by the Anarchist Federation (UK)

Whether unionized or non-unionized, the idea of resistance groups in your workplace may seem a long way from reality (especially in the current social climate), but this is a goal we need to be moving towards. Obviously, if such a thing is unrealistic where you work and would only quickly get you sacked then it would be silly to advocate it (unless you don’t mind getting sacked). For others though, it might seem a plausible possibility, especially if you have been involved in some ongoing dispute or there is a degree of anger and discontent.

Such groups must not seek to be alternative unions; they must be anti-capitalist, anti-company and act outside of the union’s structures and all political parties. They should advocate class war and practice direct action to achieve their objectives and have no respect for legality. Such groups have a propaganda function (pushing resistance and rebellion, slagging management, attacking union bureaucrats, advocating go-slows, non-cooperation, sabotage, unofficial action, mass sick days, etc.) and an active function (i.e. actually doing or trying to organize for what they advocate). They would have to be semi-secret (for obvious reasons).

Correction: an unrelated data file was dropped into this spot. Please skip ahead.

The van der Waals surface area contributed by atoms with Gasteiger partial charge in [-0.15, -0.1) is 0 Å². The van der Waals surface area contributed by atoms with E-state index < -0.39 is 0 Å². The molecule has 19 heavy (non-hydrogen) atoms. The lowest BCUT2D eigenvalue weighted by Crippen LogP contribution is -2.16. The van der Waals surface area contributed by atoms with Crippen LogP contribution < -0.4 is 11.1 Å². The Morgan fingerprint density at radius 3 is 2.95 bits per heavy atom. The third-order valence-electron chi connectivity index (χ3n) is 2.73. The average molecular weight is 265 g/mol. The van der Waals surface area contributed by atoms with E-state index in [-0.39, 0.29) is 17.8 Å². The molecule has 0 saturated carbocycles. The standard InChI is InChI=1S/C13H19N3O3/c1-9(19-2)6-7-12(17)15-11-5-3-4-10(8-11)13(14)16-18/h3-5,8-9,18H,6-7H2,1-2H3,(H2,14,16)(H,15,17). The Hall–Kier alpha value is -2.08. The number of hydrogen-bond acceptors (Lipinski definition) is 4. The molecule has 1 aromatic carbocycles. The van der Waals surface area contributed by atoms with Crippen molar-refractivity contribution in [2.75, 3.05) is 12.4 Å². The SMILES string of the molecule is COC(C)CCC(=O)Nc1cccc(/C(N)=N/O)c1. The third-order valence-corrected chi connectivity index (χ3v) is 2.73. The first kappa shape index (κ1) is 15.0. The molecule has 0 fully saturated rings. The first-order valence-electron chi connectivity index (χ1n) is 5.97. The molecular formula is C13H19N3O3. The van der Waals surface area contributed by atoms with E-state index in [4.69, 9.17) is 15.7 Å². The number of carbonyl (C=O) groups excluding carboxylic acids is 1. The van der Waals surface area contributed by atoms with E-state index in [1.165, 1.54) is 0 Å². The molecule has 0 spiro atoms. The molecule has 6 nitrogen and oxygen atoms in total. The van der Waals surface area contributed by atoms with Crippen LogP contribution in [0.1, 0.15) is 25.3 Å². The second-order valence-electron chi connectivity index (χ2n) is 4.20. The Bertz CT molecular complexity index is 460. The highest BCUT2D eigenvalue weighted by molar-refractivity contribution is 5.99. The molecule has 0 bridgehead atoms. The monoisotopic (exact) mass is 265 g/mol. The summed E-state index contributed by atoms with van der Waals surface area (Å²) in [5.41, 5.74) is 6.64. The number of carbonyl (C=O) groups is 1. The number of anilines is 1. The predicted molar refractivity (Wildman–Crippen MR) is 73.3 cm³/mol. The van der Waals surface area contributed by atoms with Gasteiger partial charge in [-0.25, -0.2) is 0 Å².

Obviously, they shouldn’t be limited to revolutionaries or anarchists only; they are intended for angry people who basically want to fight management and the bosses by the most effective means. People don’t have to call themselves revolutionaries to be good class fighters and potential revolutionaries. The important thing is that such groups have no official dealings with the union (even though members might be in the union) and have no pretensions of becoming an alternative union. Their aims should be to hammer the company as effectively as possible (a bit like a “hit squad”) and link up with other similar groups (if or where they exist).

Such resistance groups may operate in a particular workplace or may be a national grouping of revolutionaries and rebels based around a particular industry or line of work.